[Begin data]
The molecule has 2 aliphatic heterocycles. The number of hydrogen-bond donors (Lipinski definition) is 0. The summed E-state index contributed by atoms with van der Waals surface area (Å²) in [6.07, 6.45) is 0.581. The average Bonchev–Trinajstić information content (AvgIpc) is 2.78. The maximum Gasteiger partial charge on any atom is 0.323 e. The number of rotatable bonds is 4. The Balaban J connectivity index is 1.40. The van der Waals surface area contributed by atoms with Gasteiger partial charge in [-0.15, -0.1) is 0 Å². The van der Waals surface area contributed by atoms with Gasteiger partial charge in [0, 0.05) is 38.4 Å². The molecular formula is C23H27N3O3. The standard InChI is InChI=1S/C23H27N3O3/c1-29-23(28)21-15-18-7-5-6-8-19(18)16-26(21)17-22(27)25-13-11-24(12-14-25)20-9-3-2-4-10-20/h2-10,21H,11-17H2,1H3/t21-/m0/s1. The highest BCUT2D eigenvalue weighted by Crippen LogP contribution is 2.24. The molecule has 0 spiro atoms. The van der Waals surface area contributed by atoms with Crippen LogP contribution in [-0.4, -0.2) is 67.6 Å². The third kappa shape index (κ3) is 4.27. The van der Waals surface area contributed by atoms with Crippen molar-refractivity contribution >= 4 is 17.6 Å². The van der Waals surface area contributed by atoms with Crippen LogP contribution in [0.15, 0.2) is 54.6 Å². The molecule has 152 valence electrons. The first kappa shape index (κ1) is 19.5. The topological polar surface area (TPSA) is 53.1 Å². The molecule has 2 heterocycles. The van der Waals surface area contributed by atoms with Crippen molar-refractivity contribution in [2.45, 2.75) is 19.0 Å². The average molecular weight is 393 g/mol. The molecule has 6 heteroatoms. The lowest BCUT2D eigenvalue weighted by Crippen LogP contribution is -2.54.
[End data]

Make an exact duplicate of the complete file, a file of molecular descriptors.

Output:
The molecule has 2 aliphatic heterocycles. The number of hydrogen-bond donors (Lipinski definition) is 0. The summed E-state index contributed by atoms with van der Waals surface area (Å²) in [6.07, 6.45) is 0.581. The average Bonchev–Trinajstić information content (AvgIpc) is 2.78. The maximum Gasteiger partial charge on any atom is 0.323 e. The number of rotatable bonds is 4. The Balaban J connectivity index is 1.40. The van der Waals surface area contributed by atoms with Gasteiger partial charge in [-0.15, -0.1) is 0 Å². The van der Waals surface area contributed by atoms with Gasteiger partial charge in [0, 0.05) is 38.4 Å². The molecular formula is C23H27N3O3. The standard InChI is InChI=1S/C23H27N3O3/c1-29-23(28)21-15-18-7-5-6-8-19(18)16-26(21)17-22(27)25-13-11-24(12-14-25)20-9-3-2-4-10-20/h2-10,21H,11-17H2,1H3/t21-/m0/s1. The highest BCUT2D eigenvalue weighted by Crippen LogP contribution is 2.24. The molecule has 0 spiro atoms. The van der Waals surface area contributed by atoms with Crippen LogP contribution in [-0.4, -0.2) is 67.6 Å². The third kappa shape index (κ3) is 4.27. The van der Waals surface area contributed by atoms with Crippen molar-refractivity contribution >= 4 is 17.6 Å². The van der Waals surface area contributed by atoms with Crippen LogP contribution in [0.15, 0.2) is 54.6 Å². The molecule has 152 valence electrons. The first kappa shape index (κ1) is 19.5. The topological polar surface area (TPSA) is 53.1 Å². The molecule has 2 heterocycles. The van der Waals surface area contributed by atoms with Crippen molar-refractivity contribution in [2.45, 2.75) is 19.0 Å². The average molecular weight is 393 g/mol. The molecule has 6 heteroatoms. The lowest BCUT2D eigenvalue weighted by Crippen LogP contribution is -2.54.